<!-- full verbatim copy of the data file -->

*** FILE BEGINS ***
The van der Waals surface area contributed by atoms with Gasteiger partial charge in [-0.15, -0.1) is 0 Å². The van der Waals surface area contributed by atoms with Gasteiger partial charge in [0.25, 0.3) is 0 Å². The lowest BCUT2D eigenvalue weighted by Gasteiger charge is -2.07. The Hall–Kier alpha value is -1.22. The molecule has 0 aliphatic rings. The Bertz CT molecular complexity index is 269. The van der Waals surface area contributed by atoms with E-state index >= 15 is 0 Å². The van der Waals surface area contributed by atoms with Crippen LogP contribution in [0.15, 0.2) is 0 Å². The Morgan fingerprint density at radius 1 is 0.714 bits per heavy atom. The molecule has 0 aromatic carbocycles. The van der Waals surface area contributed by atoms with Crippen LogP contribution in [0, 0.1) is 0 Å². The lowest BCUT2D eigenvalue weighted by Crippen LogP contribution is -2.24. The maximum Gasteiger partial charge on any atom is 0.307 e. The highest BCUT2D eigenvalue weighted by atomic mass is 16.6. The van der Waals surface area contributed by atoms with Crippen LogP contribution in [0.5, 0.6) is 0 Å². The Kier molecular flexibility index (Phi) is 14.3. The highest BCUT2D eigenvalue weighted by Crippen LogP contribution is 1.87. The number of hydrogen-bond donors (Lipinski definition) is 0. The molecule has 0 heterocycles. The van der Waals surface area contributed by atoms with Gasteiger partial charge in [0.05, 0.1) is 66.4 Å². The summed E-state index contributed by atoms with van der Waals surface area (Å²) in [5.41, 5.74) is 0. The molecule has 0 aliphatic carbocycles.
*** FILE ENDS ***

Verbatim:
The van der Waals surface area contributed by atoms with Gasteiger partial charge in [-0.15, -0.1) is 0 Å². The van der Waals surface area contributed by atoms with Gasteiger partial charge in [0.25, 0.3) is 0 Å². The lowest BCUT2D eigenvalue weighted by Gasteiger charge is -2.07. The Hall–Kier alpha value is -1.22. The molecule has 0 aliphatic rings. The Bertz CT molecular complexity index is 269. The van der Waals surface area contributed by atoms with E-state index >= 15 is 0 Å². The van der Waals surface area contributed by atoms with Crippen LogP contribution in [0.15, 0.2) is 0 Å². The Morgan fingerprint density at radius 1 is 0.714 bits per heavy atom. The molecule has 0 aromatic carbocycles. The van der Waals surface area contributed by atoms with Crippen LogP contribution in [0, 0.1) is 0 Å². The lowest BCUT2D eigenvalue weighted by Crippen LogP contribution is -2.24. The maximum Gasteiger partial charge on any atom is 0.307 e. The highest BCUT2D eigenvalue weighted by atomic mass is 16.6. The van der Waals surface area contributed by atoms with Crippen LogP contribution in [0.5, 0.6) is 0 Å². The Kier molecular flexibility index (Phi) is 14.3. The highest BCUT2D eigenvalue weighted by Crippen LogP contribution is 1.87. The number of hydrogen-bond donors (Lipinski definition) is 0. The molecule has 0 heterocycles. The van der Waals surface area contributed by atoms with Gasteiger partial charge in [0.05, 0.1) is 66.4 Å². The summed E-state index contributed by atoms with van der Waals surface area (Å²) in [5.41, 5.74) is 0. The molecule has 0 aliphatic carbocycles.